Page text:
Plant Growth in Irradiated Soil


ONE of the difficulties in any investigation of the action of micro-organisms on plants growing in soil is that sterilization of the soil by heat or by chemical means prior to planting causes complex physical and chemical changes, some of which are phytotoxic1. The reports that urease activity continued in soil sterilized by an electron beam2 and that γ-irradiation of humus resulted in little physical and chemical change3 indicated that irradiation sterilization may overcome the disadvantages of soil sterilized by more conventional methods. The present report is concerned with a comparison of growth of subterranean clover (Trifolium subterraneum L.) in two soils (Urrbrae red-brown earth and Mount Compass podzolized sand) sterilized by heat, by propylene oxide and by irradiation.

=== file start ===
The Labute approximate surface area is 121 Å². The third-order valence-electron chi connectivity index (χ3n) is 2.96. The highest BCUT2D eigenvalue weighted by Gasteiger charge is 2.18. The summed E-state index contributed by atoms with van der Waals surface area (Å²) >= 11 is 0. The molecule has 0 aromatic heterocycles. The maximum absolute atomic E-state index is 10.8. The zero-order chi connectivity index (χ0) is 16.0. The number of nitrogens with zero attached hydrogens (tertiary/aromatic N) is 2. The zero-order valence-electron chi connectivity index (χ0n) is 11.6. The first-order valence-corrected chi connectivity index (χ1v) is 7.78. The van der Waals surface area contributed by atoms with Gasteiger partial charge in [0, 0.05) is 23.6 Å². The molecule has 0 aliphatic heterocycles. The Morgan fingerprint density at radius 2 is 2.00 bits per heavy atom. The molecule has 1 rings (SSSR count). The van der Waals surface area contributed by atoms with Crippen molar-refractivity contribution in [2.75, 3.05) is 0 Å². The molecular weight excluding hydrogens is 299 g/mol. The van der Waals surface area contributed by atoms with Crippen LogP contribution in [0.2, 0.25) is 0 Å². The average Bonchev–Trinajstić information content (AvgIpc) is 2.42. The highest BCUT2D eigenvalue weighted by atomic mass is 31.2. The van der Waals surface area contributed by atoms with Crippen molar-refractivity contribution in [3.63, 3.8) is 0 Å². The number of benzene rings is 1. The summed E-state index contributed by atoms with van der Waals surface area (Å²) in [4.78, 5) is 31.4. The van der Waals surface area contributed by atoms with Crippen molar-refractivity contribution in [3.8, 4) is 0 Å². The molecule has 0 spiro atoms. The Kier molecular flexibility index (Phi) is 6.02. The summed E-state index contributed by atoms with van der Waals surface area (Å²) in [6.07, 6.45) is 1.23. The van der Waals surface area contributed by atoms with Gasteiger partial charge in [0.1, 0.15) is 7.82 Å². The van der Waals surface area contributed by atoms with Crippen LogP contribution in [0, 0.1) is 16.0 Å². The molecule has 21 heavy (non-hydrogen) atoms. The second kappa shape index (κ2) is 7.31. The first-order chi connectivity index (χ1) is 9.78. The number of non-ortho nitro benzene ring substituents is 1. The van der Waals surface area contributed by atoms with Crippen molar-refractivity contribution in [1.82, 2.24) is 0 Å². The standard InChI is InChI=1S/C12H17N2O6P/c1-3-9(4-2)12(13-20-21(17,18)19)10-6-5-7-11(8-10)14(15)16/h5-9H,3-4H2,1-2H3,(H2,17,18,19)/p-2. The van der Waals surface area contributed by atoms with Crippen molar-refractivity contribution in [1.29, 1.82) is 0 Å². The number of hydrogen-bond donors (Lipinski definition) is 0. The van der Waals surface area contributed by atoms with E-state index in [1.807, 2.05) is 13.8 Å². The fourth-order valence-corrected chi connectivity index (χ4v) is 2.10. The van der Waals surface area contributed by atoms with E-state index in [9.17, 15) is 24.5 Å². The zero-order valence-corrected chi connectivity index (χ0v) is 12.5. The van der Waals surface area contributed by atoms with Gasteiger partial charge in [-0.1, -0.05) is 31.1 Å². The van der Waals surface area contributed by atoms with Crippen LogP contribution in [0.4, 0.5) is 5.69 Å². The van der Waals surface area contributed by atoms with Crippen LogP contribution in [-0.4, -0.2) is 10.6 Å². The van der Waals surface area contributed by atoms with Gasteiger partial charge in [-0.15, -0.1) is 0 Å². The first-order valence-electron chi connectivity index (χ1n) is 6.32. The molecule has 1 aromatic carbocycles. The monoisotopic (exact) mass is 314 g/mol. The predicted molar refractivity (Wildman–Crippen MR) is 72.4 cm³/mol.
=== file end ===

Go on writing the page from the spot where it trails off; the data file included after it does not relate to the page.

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  1. 1

    Warcup, J. H., Soils and Fert., 20, 1 (1957).

  2. 2

    McLaren, A. D., Resketko, Lola, and Huber, W., Soil Sci., 83, 497 (1957).

  3. 3

    Groenewound, van H., Proc. Canad. Phytopath. Soc., 26, 12 (1959).

  4. 4

    Rovira, A. D., Plant and Soil, 11, 53 (1959).

  5. 5

    Grossbard, Erna, Minson, D. J., and Raymond, W. F., Exps. in Progress, 11 (Grasslands Res. Inst., Ann. Rep., 1957-58, 80, 1959).

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BOWEN, G., ROVIRA, A. Plant Growth in Irradiated Soil. Nature 191, 936–937 (1961).

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